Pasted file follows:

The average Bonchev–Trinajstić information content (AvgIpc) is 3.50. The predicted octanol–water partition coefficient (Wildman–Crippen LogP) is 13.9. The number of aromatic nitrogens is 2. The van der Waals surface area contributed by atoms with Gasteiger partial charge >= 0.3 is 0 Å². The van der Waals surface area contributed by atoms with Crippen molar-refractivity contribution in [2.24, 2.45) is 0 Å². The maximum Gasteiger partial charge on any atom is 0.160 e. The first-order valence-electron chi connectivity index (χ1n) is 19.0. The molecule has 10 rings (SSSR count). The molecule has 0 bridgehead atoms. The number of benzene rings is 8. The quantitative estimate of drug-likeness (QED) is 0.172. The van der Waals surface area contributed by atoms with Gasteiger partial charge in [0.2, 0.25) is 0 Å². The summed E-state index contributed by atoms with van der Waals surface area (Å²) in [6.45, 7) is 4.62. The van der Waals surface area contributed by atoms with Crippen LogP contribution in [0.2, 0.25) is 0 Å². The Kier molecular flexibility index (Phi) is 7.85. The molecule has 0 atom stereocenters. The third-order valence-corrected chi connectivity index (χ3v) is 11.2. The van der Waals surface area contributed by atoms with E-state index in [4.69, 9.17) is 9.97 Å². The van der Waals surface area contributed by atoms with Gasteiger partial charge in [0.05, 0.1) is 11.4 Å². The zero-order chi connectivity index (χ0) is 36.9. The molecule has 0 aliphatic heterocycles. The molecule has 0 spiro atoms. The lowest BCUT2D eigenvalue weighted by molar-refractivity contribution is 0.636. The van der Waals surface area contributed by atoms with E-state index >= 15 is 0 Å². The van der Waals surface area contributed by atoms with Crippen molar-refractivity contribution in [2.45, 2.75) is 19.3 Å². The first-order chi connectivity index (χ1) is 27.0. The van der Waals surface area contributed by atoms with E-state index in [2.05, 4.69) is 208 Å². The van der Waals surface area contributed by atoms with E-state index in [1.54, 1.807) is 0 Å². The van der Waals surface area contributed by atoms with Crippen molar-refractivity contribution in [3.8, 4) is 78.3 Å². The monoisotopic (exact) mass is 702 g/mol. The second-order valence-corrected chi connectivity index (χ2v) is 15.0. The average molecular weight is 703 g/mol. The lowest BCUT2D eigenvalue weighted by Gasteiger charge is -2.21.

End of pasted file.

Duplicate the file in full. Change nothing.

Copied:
The average Bonchev–Trinajstić information content (AvgIpc) is 3.50. The predicted octanol–water partition coefficient (Wildman–Crippen LogP) is 13.9. The number of aromatic nitrogens is 2. The van der Waals surface area contributed by atoms with Gasteiger partial charge >= 0.3 is 0 Å². The van der Waals surface area contributed by atoms with Crippen molar-refractivity contribution in [2.24, 2.45) is 0 Å². The maximum Gasteiger partial charge on any atom is 0.160 e. The first-order valence-electron chi connectivity index (χ1n) is 19.0. The molecule has 10 rings (SSSR count). The molecule has 0 bridgehead atoms. The number of benzene rings is 8. The quantitative estimate of drug-likeness (QED) is 0.172. The van der Waals surface area contributed by atoms with Gasteiger partial charge in [0.2, 0.25) is 0 Å². The summed E-state index contributed by atoms with van der Waals surface area (Å²) in [6.45, 7) is 4.62. The van der Waals surface area contributed by atoms with Crippen LogP contribution in [0.2, 0.25) is 0 Å². The Kier molecular flexibility index (Phi) is 7.85. The molecule has 0 atom stereocenters. The third-order valence-corrected chi connectivity index (χ3v) is 11.2. The van der Waals surface area contributed by atoms with E-state index in [4.69, 9.17) is 9.97 Å². The van der Waals surface area contributed by atoms with Gasteiger partial charge in [0.05, 0.1) is 11.4 Å². The zero-order chi connectivity index (χ0) is 36.9. The molecule has 0 aliphatic heterocycles. The molecule has 0 spiro atoms. The lowest BCUT2D eigenvalue weighted by molar-refractivity contribution is 0.636. The van der Waals surface area contributed by atoms with E-state index >= 15 is 0 Å². The van der Waals surface area contributed by atoms with Crippen molar-refractivity contribution in [2.45, 2.75) is 19.3 Å². The first-order chi connectivity index (χ1) is 27.0. The van der Waals surface area contributed by atoms with E-state index in [2.05, 4.69) is 208 Å². The van der Waals surface area contributed by atoms with E-state index in [1.54, 1.807) is 0 Å². The van der Waals surface area contributed by atoms with Crippen molar-refractivity contribution in [3.8, 4) is 78.3 Å². The monoisotopic (exact) mass is 702 g/mol. The second-order valence-corrected chi connectivity index (χ2v) is 15.0. The average molecular weight is 703 g/mol. The lowest BCUT2D eigenvalue weighted by Gasteiger charge is -2.21.